LOS ANGELES – Lady Gaga is no stranger to controversy – but her latest sexually-charged music video may have landed her in more hot water than she could have anticipated, as some critics are charging her with inciting sexual assault.
A leading member of Australia's Parliament last week slammed "Telephone," Gaga’s video collaboration with Beyonce, saying its strong imagery speaks to a chronic over-sexualizing of young women. According to Greg Donnelly, raunchy acts like those performed by the pop princess promote promiscuity and cause women to become victims of insatiable male desire.
"Young boys may start to think that women and young girls are fair game and that they can go to a party on the weekend, get loaded up with grog and that it's their right to ask a young girl for a h*** job or for anal sex or to push a young woman up against a wall and have sex," Donnelly said in his sexually explicit speech. "Some members are grimacing, but that is the reality. This material agitates a mindset in young boys, who grow into men, that women are fair game and that such behavior really doesn't matter; that they can get loaded up with grog or drugs and everything is okay."
The music video for “Telephone” opens with Gaga being thrown in a jail cell then onto the bed, where she is stripped by two female bodyguards before watching a violent catfight and cavorting with a slew of hooker-dressed inmates within the women’s detention facility.
She is then bailed out by her “Honey B” lover Beyonce (who tells her she has been a “bad, bad girl”) and they drive off, Thelma & Louise style, in a car bearing the license plate “P--sy Wagon." From there, it only gets more sexual. Later, the two poison patrons at a local diner.
Though several female politicians in Australia slammed Donnelly’s tirade as “disgraceful,” “inappropriate” and “embarrassing,” he has garnered some support in the U.S.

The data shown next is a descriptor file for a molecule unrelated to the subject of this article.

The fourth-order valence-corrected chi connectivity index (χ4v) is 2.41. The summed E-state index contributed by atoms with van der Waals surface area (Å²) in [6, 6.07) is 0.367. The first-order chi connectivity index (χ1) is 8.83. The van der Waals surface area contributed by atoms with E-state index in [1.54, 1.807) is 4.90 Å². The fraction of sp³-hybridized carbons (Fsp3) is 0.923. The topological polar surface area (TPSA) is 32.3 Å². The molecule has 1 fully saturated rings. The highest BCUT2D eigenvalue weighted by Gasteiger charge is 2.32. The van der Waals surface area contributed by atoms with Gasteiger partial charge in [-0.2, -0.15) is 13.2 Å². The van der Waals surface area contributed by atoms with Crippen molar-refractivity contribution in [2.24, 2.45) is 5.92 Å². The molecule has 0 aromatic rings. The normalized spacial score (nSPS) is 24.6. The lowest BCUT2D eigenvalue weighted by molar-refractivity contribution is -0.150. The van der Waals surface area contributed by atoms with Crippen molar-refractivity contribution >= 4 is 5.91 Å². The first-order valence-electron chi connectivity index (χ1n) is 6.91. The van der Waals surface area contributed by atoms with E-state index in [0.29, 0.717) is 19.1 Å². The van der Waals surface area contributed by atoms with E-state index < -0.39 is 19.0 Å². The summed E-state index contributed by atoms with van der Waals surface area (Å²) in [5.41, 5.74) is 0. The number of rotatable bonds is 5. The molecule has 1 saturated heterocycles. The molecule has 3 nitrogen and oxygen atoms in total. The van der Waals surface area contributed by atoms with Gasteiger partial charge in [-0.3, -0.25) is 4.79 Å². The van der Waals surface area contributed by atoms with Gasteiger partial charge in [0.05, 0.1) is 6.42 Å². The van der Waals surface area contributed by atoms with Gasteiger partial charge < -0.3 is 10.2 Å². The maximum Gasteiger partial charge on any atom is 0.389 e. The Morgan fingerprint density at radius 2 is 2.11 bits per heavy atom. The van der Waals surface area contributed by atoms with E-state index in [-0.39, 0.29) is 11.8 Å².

Jennifer Berger, executive director of About Face, which seeks to educate women and girls about the impact of media messages on self esteem and body image, was solidly in Donnelly's corner.
“Lady Gaga herself isn’t the problem, but this gentleman has a point. Her performance with Beyonce is a symptom of our culture,” Berger said. “We do have a problem with over-sexualization and there are multiple studies that have significantly linked media exposure to sexist beliefs and violence against women.
"Sex as portrayed in the media right now shows women in a submissive position, regardless of whether we think sexuality is power. Lady Gaga still makes herself an object for other people’s sexual desires.”
But Jaclyn Friedman, editor of “Yes Means Yes: Visions of Female Sexual Power and A World Without Rape,” said she felt Donnelly’s comments were way out of line.
“Lady Gaga is promoting empowered female sexuality and presenting herself in control of her own sexuality, which is a pretty powerful message. What we should be alarmed by is hundreds if not thousands of macho male artists who are promoting actual sexual violence, talking about getting women drunk to rape them. You can find hundred of lyrics like that,” Friedman said.
“It’s pretty typical to see men who are alarmed by women acting sexual blame ... women for being sexually assaulted. Men are fully capable of controlling themselves. Sexual assault is the fault of the rapist, not the victim. When we say women acting sexy leads to rape, we put the blame on the victim. Women should be able wear what they want and do what they want in public without being violated. It’s the men’s responsibility to not rape them.”
A rep for Gaga declined to comment.